The Awakening of an Econ Student

I became an economist by mistake. The malicious will say that you can deduce it from the quality of my writings. I like to believe in the bizarre paths of Destiny on which the flights of human liberty stumble along.

Here I would like to link my personal experience – of little interest to the reader – to the far more interesting subject of the ongoing debate in economic science. Indeed, as is well known, particularly since the crisis began in 2007, a certain disillusionment has been growing about economists’ ability to foresee the course of events. While asking economists to foresee something perhaps pushes them into the sphere of magic to which they do not belong, there is strong discontent with their ability to explain events in progress. If the beautiful and highly formal mathematical models developed over the course of decades do not serve to predict the future – and it astonishes me that someone might believe that – they lack ex-post usefulness in interpretation. In short, they are not very useful.

Here I want to focus on the moment when I understood that something was wrong with the economics I was learning as a student. I enrolled in the economics faculty of the University of Verona in 1999, after two unsuccessful years spent working on a degree in computer science (I compensated for that lack in 2012 by marrying an Indonesian girl with a computer science degree). That choice was something of a fallback, a sort of last resort that reconnected me to my high school studies in accounting. In the spring of 2000, having to choose which exam to take, I focused on “history of economic thought”, which seemed to me to be useful for other exams. That year the department chairperson was on sabbatical, and the course was taught by Professor Sergio Noto, who still works at the University. Long story short, that course – taught as it was by Prof. Noto – was the beginning of a passion; I was struck in particular by Joseph Schumpeter, the economist to whom I dedicated my best years, and who has still not abandoned me.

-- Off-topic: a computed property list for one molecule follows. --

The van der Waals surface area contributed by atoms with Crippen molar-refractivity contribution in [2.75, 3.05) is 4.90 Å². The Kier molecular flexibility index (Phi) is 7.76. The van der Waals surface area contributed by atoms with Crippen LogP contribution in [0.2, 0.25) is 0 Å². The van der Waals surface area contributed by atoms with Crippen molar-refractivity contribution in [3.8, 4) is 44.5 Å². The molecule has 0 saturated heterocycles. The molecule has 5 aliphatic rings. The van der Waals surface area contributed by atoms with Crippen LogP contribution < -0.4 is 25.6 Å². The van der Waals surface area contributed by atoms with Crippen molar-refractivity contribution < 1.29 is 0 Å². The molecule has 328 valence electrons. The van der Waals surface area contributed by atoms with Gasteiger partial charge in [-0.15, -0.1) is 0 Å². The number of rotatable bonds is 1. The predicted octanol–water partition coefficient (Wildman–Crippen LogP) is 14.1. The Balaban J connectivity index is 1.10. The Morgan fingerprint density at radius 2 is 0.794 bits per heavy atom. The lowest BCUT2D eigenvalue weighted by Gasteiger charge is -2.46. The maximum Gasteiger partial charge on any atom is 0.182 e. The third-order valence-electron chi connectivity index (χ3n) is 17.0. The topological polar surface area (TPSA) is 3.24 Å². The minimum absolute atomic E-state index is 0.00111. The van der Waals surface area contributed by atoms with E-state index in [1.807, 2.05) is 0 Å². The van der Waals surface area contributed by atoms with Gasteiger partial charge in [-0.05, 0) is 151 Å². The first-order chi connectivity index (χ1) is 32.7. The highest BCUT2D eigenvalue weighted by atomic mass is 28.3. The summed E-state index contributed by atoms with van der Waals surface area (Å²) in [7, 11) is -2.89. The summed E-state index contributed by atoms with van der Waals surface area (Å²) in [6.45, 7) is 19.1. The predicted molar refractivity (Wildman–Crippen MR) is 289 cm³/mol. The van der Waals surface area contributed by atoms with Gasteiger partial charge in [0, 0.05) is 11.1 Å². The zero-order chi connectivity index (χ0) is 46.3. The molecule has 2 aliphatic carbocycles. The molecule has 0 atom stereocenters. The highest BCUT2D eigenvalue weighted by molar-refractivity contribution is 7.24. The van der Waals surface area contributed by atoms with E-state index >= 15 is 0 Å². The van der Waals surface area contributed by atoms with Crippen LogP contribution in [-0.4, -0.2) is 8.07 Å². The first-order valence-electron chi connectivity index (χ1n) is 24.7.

Noto and Schumpeter (Austrian by birth but not of that school of thought) were my keys to entering the so-called Austrian school of economics; I will return to that later.

In addition to devouring Schumpeter, I began to stock up on books by and about the Austrian school. The experience that truly and radically changed the course of my studies was reading The Economics of Time and Ignorance, by Gerald O’Driscoll e Mario J. Rizzo.  Only after many years did I discover that it was one of the foundational books of the youngest generation of Austrian economists, particularly by those who considered themselves students of Ludwig Lachmann, but at the time I was instinctively struck by it even without being able to place it within its context.

One example in particular captured me, which I have since repeated for years to my students or in my seminars. As anyone who has studied economics knows, the textbook definition of “perfect competition” is an economic system in which the number of buyers and sellers is so high that no one is able to engage in price discrimination; everyone produces the same thing with the same characteristics, and the technology is given. The authors commented on that more or less like this: “Excuse me, but a system in which no one can discriminate on prices, the products are all just alike, and there are no technological differences – isn’t that socialism? Doesn’t the word ‘competition’ suggest something more dynamic, as in sports in which someone wins by virtue of a difference, whether it be on price, quality, technology, marketing, luck, etc.?”